About Princess Bay / Lemon Creek
Lemon Creek, which empties into Prince’s Bay, has been known by several names over the last few hundred years. In 1830, the freshwater stream was known as Seguine’s Creek, and later, as the Little North River in 1895. Shortly thereafter, the name of Lemon Creek began to appear on maps, and it has remained, although the origin of this unusual name is not known.
The Lemon Creek area is known as Prince’s Bay, which has appeared on maps and manuals in such variations as Princebay and Princess Bay. The first version of the name was made famous by the bay’s oysters, a delicacy on the menus of London and Manhattan restaurants. Several local businesses, however, and the Princess Bay Boatmen’s Association (whose clubhouses and marinas are located in the park), prefer the name ‘Princess.’ Any of the variations is undoubtedly a vast improvement on “Skunk’s Misery”, an 1857 name for the west area between Pleasant Plains and Prince’s Bay.
Lemon Creek is fed from a watershed that begins two-and-one-half miles from the creek. The main source is a small freshwater pond near Woodrow Road, known as Porzio’s Pond. The water travels over and under ground to Lemon Creek, which carries it down to Prince’s Bay, and ultimately to Raritan Bay. The red clay bluffs in the park, reaching 85 feet above Prince’s Bay at Mt. Loretto, are part of the harbor hill terminal moraine (a ridge or landform marking the farthest advance of a glacier or ice sheet). A glacier that receded approximately 15,000 years ago created these bluffs, which are the tallest ocean-facing cliffs in New York State.
This property, bounded by Hylan Boulevard and Sharrott, Bayview, and Seguine Avenues, was acquired as a park in 1962, when the City transferred 75.7 acres of land to the jurisdiction of Parks. Additional segments totaling 4.8 acres were added in 1983 and 1984. In 1989 the Seguine Mansion and its 2.1 acres site overlooking Raritan Bay was acquired through negotiations with a private owner. The house, a stately Greek Revival structure built in 1838 by Joseph H. Seguine, reflects the classical architecture and thriving commerce of mid-19th century Staten Island. An additional 22.7 acres of waterfront, acquired from the Department of Real Property, were added in 1995.
At the Princess Bay Boatmen’s Association marina, a memorial plaque on the base of the flagpole with a yardarm honors Louis Figurelli (1928-1994). Figurelli, founder of the Natural Resources Protection Association (NRPA), a group dedicated to clean waters on Staten Island, was an Association member. Figurelli spent two decades of his life protecting the beaches and marshlands of Staten Island and the waters off New York and New Jersey.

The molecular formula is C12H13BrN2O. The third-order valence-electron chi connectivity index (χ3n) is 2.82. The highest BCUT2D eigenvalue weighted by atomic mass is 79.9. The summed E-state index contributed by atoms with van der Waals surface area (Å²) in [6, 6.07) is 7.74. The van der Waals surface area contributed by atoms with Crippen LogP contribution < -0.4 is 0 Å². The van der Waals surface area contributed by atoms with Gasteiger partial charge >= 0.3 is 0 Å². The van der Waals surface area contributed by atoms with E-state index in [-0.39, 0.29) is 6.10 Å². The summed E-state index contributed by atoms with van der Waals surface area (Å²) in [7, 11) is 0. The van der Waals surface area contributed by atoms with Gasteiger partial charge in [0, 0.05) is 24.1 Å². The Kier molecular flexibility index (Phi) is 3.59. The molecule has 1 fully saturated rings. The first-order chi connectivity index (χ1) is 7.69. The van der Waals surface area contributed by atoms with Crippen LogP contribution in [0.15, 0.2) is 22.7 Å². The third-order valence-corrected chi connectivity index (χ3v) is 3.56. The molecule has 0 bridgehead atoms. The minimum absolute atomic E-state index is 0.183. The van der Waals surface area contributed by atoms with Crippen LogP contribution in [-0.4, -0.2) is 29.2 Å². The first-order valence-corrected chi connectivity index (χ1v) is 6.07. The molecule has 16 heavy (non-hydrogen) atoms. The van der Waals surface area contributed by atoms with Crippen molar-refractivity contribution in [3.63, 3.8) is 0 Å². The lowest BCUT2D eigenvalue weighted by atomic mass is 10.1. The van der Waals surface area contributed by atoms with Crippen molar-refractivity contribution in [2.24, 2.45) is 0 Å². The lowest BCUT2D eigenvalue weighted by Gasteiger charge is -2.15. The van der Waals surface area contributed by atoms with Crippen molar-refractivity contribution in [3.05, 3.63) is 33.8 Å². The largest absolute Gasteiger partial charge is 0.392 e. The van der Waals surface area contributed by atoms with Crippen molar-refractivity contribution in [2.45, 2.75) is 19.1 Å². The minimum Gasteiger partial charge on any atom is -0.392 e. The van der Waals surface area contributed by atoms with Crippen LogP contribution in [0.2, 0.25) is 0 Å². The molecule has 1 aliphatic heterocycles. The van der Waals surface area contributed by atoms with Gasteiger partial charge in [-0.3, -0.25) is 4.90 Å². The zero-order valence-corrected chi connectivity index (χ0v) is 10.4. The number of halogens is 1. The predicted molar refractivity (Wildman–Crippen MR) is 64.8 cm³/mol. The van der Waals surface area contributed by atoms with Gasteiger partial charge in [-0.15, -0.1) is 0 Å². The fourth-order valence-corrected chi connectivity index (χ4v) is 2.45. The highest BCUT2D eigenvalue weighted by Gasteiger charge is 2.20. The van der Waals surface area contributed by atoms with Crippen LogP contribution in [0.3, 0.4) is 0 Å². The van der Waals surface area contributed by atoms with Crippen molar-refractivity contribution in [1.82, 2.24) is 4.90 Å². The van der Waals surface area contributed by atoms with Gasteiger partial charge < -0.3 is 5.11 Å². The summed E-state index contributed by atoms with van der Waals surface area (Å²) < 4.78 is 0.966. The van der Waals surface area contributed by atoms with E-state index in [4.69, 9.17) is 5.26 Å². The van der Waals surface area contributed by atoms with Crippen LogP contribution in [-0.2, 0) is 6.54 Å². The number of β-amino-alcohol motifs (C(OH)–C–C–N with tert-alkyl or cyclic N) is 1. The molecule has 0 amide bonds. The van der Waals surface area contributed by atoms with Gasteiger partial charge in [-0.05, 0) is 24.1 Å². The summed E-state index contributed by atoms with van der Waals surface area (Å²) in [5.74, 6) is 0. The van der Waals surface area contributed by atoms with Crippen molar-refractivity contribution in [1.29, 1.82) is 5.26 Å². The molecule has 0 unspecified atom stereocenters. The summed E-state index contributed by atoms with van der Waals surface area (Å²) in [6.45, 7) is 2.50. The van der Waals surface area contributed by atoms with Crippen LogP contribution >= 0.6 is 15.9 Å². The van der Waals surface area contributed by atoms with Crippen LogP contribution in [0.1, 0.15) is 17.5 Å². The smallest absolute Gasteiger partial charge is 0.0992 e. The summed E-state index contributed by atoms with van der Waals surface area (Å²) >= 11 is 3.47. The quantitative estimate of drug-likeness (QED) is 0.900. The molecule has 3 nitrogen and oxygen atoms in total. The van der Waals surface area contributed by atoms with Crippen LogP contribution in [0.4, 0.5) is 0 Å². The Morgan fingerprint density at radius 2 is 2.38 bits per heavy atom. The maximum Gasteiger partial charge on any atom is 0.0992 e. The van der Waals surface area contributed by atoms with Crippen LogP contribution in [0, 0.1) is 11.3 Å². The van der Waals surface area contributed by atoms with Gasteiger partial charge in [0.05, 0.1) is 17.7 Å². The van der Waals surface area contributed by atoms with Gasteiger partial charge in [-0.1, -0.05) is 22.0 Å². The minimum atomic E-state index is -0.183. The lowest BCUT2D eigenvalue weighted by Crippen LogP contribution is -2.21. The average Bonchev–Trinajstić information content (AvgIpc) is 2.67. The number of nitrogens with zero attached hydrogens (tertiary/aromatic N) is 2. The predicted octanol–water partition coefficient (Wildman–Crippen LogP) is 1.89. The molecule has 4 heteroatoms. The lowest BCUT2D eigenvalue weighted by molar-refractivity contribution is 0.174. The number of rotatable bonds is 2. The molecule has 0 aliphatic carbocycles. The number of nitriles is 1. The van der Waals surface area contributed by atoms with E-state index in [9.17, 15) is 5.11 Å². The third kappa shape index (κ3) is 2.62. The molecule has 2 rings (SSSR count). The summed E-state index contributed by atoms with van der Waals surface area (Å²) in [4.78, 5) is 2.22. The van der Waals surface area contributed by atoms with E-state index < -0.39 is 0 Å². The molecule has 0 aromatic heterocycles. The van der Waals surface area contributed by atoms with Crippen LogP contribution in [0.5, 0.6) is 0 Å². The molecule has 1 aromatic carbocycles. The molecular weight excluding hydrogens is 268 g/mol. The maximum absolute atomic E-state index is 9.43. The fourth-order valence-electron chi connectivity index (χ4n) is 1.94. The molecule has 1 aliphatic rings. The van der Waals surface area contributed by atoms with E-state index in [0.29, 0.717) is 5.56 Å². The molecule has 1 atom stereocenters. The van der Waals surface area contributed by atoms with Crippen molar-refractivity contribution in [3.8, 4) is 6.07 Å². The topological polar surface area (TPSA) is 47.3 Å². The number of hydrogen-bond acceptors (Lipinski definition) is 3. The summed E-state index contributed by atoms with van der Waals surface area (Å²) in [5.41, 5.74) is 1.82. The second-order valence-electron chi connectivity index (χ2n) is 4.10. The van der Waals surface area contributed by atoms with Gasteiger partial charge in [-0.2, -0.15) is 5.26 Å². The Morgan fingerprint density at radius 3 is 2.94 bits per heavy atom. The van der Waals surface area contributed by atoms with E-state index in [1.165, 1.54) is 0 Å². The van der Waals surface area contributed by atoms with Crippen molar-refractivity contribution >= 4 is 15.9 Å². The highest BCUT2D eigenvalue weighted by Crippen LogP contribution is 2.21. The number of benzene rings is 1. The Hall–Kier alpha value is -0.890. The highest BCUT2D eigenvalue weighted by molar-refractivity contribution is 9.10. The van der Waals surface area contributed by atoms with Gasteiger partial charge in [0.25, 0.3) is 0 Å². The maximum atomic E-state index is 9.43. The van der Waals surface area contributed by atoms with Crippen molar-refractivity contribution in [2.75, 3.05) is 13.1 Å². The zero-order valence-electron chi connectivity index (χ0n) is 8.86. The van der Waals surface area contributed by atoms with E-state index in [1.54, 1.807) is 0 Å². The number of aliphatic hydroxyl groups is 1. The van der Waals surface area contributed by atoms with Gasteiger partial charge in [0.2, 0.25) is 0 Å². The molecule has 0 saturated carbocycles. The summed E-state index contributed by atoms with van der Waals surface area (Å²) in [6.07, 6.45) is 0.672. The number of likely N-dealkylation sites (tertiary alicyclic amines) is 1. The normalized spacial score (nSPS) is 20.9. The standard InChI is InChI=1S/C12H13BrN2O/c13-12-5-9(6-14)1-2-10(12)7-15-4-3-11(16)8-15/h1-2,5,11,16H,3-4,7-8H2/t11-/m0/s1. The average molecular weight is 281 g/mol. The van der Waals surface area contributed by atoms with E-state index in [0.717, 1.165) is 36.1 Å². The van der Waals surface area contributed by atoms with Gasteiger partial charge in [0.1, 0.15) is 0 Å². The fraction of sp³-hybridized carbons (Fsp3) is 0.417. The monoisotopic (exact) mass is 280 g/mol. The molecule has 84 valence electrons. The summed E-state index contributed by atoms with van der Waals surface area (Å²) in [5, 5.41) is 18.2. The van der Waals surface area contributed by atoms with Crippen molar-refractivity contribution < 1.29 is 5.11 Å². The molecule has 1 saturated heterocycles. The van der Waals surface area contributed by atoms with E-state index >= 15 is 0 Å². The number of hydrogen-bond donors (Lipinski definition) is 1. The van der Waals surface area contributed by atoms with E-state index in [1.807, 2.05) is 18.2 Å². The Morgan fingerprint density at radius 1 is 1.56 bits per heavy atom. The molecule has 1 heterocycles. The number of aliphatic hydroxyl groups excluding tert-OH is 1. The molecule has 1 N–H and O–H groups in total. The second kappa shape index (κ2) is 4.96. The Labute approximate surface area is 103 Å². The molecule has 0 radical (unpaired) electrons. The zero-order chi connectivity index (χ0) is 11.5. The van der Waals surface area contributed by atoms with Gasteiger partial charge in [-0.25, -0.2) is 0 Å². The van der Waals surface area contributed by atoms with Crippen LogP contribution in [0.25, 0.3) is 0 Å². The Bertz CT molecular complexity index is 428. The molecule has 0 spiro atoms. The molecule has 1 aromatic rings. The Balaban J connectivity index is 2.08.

A gazebo, adorned with figures of dolphins, turtles, and egrets, offers shade and a nautical view. In the mid-1990s, Borough President Guy V. Molinari provided a total of $652,000 for shoreline stabilization and other park improvements. Molinari provided another $3,565,000 in 1999, and the City Council added $1,242,000, for further waterfront work, shoreline protection, the construction of a boat launch at Bayview Avenue, a shade pavilion, trails with interpretive signs, a footbridge, and a parking lot at Seguine and Bayview Avenues. In the year 2000, Mayor Giuiliani and Borough President Molinari provided a combined $44,200 for minor site work. Wooden benches and tables on a concrete overlook offer a picturesque view of the clay bluffs and the workboats, barges, tankers and cargo vessels churning the waters of Prince’s Bay, on their way to the Arthur Kill and Staten Island’s Howland Hook cargo terminal or beyond.
The parkland is home to swans, mallard ducks and black ducks, and it serves as a resting point for numerous migratory birds and, in early October, monarch butterflies. One of the only purple martin colonies in New York City can be found in Lemon Creek Park. These birds, which live in open woodlands, are the largest in the swallow family. The waterfront area provides a spawning ground for many species of fish and shellfish, while salt marsh plants such as goldenrod flourish nearby. Although non-commercial clamming is now prohibited for pollution reasons, the Lemon Creek fishing pier, at the foot of Sharrott Avenue, offers the opportunity to cast a line and catch flounder, striped bass, bluefish, weakfish, and others. Hand-sculpted ceramic bluefish added to the foot of the fishing pier celebrate the fishing opportunities and abundant marine life in these waters.
In 1934 a group of men, including some members of the now-defunct Prince’s Bay Yacht Club, private dock owners, clammers, sport fishermen and commercial fishermen operating out of Lemon Creek came together to form the Prince’s Bay Boatmen’s Association (PBBA). The purpose of the club was to promote seamanship and support both sport and commercial fishing by protecting the surrounding environment and ensuring a navigable waterway.
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